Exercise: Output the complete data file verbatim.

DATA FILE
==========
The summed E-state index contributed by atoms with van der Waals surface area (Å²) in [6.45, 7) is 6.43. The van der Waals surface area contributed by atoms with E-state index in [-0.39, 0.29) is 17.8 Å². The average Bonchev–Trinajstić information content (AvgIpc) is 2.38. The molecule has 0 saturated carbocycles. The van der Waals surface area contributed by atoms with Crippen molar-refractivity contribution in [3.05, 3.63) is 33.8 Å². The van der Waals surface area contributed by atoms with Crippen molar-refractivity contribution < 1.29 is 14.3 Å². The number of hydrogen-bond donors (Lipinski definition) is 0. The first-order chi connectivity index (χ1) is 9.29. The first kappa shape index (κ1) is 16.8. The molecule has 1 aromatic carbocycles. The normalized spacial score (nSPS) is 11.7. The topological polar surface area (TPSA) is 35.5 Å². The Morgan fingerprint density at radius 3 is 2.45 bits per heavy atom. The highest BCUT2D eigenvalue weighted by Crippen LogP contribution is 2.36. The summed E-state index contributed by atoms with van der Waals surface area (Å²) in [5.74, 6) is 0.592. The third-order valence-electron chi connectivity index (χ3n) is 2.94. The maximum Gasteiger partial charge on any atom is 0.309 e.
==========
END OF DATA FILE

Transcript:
The summed E-state index contributed by atoms with van der Waals surface area (Å²) in [6.45, 7) is 6.43. The van der Waals surface area contributed by atoms with E-state index in [-0.39, 0.29) is 17.8 Å². The average Bonchev–Trinajstić information content (AvgIpc) is 2.38. The molecule has 0 saturated carbocycles. The van der Waals surface area contributed by atoms with Crippen molar-refractivity contribution in [3.05, 3.63) is 33.8 Å². The van der Waals surface area contributed by atoms with Crippen molar-refractivity contribution < 1.29 is 14.3 Å². The number of hydrogen-bond donors (Lipinski definition) is 0. The first-order chi connectivity index (χ1) is 9.29. The first kappa shape index (κ1) is 16.8. The molecule has 1 aromatic carbocycles. The normalized spacial score (nSPS) is 11.7. The topological polar surface area (TPSA) is 35.5 Å². The Morgan fingerprint density at radius 3 is 2.45 bits per heavy atom. The highest BCUT2D eigenvalue weighted by Crippen LogP contribution is 2.36. The summed E-state index contributed by atoms with van der Waals surface area (Å²) in [5.74, 6) is 0.592. The third-order valence-electron chi connectivity index (χ3n) is 2.94. The maximum Gasteiger partial charge on any atom is 0.309 e.